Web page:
The Cottage Smallholder

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Mixed soft fruit vodka liqueur recipe. Harlequin grog.

Photo: Soft fruit destined for the grog bottle

Photo: Soft fruit destined for the grog bottle

Tiny hands clapped with glee when we surveyed our potential black, red and white currant harvest back in the spring. The gooseberries looked promising too.
“We can make loads of schnapps and finally our own red currant jelly. This year I’ll make some gooseberry sauce for Christmas and some gooseberry vodka with the dessert gooseberries.”
“The gooseberry vodka didn’t last long. When you made it last year.”
“I only had a couple of shot glasses. This year I’m going to hide it away.”

The sawfly must have been listening.
“We’ll scotch that selfish plan. And leave just enough fruit to make one bottle of grog. Let’s start chomping now!”

This afternoon I harvested our currants. Just a couple of handfuls. I also picked some of the ripe dessert gooseberries. Strangely the sawfly ate all the regular green gooseberries but left the special dessert ones these ripen to a deep red and can be eaten raw. Sharp and sweet, these are so well worth growing. I’ll be able to make a sweet gooseberry sauce for Christmas. A gift from generous spirited sawfly, perhaps?

I have no idea how this concoction will turn out but here is my recipe anyway and I let you know how it tastes in six months time.

Meanwhile we have been picking raspberries like mad. We have early, mid season and autumn raspberries so we can savour them from June to November. The flavour improves as the year unfolds. The early ones are perfect for making raspberry gin and raspberry vodka – the king and queen of homemade liqueurs (far, far better than sloe gin). This summer I doubled the raspberries in each bottle and added the same amount of sugar. The magical grog can be diluted with more spirits if the fruit flavour is too strong. Check back here in six months for a review.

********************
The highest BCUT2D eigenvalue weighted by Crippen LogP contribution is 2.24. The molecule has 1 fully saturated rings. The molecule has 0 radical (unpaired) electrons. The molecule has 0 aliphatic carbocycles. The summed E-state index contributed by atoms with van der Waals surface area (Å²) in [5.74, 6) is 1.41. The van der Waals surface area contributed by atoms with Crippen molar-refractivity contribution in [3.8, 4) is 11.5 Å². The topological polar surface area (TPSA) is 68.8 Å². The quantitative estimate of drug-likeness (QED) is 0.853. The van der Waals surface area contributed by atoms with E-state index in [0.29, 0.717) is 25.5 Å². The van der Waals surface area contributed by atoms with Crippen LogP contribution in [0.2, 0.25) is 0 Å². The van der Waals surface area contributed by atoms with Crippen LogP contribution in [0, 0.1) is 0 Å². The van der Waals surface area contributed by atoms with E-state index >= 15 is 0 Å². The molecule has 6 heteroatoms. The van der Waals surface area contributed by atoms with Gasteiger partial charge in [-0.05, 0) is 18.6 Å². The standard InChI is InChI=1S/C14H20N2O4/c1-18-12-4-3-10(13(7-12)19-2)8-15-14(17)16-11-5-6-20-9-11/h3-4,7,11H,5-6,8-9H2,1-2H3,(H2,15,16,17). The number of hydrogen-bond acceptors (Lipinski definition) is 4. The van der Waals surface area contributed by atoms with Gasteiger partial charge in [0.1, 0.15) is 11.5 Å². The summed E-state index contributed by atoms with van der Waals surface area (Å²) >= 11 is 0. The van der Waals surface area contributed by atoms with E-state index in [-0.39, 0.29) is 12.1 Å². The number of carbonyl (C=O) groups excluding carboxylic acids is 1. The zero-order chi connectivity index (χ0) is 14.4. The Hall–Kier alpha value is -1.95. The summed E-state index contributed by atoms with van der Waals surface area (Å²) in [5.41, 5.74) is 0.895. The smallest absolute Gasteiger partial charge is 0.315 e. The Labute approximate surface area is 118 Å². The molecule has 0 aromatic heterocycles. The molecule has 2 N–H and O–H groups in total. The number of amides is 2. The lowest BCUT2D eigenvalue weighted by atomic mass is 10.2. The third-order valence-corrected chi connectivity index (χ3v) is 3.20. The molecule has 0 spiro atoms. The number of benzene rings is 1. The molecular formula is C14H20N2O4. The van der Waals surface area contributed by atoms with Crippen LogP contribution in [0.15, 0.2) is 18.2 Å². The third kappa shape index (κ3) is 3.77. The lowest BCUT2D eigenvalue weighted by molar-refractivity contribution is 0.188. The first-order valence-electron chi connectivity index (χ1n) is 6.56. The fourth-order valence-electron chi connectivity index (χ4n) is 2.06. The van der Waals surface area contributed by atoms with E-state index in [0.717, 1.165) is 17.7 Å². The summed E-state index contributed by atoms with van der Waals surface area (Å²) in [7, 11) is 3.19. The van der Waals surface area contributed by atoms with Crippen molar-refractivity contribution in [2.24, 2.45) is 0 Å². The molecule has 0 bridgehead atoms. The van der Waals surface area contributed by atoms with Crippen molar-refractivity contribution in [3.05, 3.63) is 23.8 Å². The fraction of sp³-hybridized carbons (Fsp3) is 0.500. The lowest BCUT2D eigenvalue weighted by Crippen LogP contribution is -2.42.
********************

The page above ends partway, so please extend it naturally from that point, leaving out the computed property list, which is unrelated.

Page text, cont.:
Last week John Cushnie answered a question on Gardener’s Question Time – BBC Radio 4. The question was what to grow in a recession to salve the credit crunch effect. He suggested growing a vine that fruits very early, making wine from the grapes and gently glugging.  With this liqueur we are planning to follow the same route. For a couple of evenings at least.

Mixed soft fruit liqueur recipe. Harlequin grog.


100g of mixed soft summer fruit and a leaf from one of the currant bushes (we used white, red and black currants and made up the weight with a few dessert gooseberries)
650 ml of medium priced vodka. Don’t go for the cheapest unless you want to spend the next day in bed this is so good that you will not be able to stop at one glass.
100g of white granulated sugar. This sugar turns to alcohol.


  1. Wash and pick over the fruit discarding any iffy fruit. Top and tail the fruit and place in the bottle (I save vodka bottles for this purpose. No need to sterilise them if you keep the lids on and store them somewhere dry and cool.)

Using a funnel pour in the sugar and vodka to the level of an inch under the top of the bottle.

Leave on the kitchen side for a few days, shaking the bottle morning and evening to dissolve the sugar. Then store in a cool dark place to mature.

After six months drain off the liquor – the grog should be delicious by now. But continue to store in a dark, cool dry place. The fruit can be liquidised and frozen to serve with budget champagne in the future as a terrifyingly intoxicating cocktail. Meanwhile serve this grog at the end of a meal with plenty of chilled water.

Expect the bottle to be drained however many guests are around the table. Soft fruit liqueurs are incredibly moreish. Beware.

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  1. Vel Koerber

    I have a large amount in the freezer of black currants and gooseberries so what is the quantity of alcohol do I need for all this and can I put in a stock pot to ferment How long does it have to ferment etc

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